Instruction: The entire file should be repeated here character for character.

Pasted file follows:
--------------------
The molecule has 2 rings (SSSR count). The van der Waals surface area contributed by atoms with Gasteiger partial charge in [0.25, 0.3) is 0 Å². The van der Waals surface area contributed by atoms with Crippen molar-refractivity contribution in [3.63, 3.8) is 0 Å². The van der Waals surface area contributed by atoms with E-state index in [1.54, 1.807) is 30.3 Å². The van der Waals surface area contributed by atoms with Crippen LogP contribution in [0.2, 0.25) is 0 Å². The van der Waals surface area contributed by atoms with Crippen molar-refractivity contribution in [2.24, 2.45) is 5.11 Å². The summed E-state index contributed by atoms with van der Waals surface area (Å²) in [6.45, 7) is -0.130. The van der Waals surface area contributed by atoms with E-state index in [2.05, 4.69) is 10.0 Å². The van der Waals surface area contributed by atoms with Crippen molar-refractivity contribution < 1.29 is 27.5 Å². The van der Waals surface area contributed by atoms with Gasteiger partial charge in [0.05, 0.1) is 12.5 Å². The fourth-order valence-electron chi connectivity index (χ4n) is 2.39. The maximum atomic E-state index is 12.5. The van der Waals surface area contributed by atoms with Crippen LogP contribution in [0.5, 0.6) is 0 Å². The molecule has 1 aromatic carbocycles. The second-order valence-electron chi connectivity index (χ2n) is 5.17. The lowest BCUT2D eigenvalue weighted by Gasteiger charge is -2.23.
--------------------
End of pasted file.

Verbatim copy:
The molecule has 2 rings (SSSR count). The van der Waals surface area contributed by atoms with Gasteiger partial charge in [0.25, 0.3) is 0 Å². The van der Waals surface area contributed by atoms with Crippen molar-refractivity contribution in [3.63, 3.8) is 0 Å². The van der Waals surface area contributed by atoms with E-state index in [1.54, 1.807) is 30.3 Å². The van der Waals surface area contributed by atoms with Crippen LogP contribution in [0.2, 0.25) is 0 Å². The van der Waals surface area contributed by atoms with Crippen molar-refractivity contribution in [2.24, 2.45) is 5.11 Å². The summed E-state index contributed by atoms with van der Waals surface area (Å²) in [6.45, 7) is -0.130. The van der Waals surface area contributed by atoms with E-state index in [2.05, 4.69) is 10.0 Å². The van der Waals surface area contributed by atoms with Crippen molar-refractivity contribution < 1.29 is 27.5 Å². The van der Waals surface area contributed by atoms with Gasteiger partial charge in [0.05, 0.1) is 12.5 Å². The fourth-order valence-electron chi connectivity index (χ4n) is 2.39. The maximum atomic E-state index is 12.5. The van der Waals surface area contributed by atoms with Crippen LogP contribution in [0.5, 0.6) is 0 Å². The molecule has 1 aromatic carbocycles. The second-order valence-electron chi connectivity index (χ2n) is 5.17. The lowest BCUT2D eigenvalue weighted by Gasteiger charge is -2.23.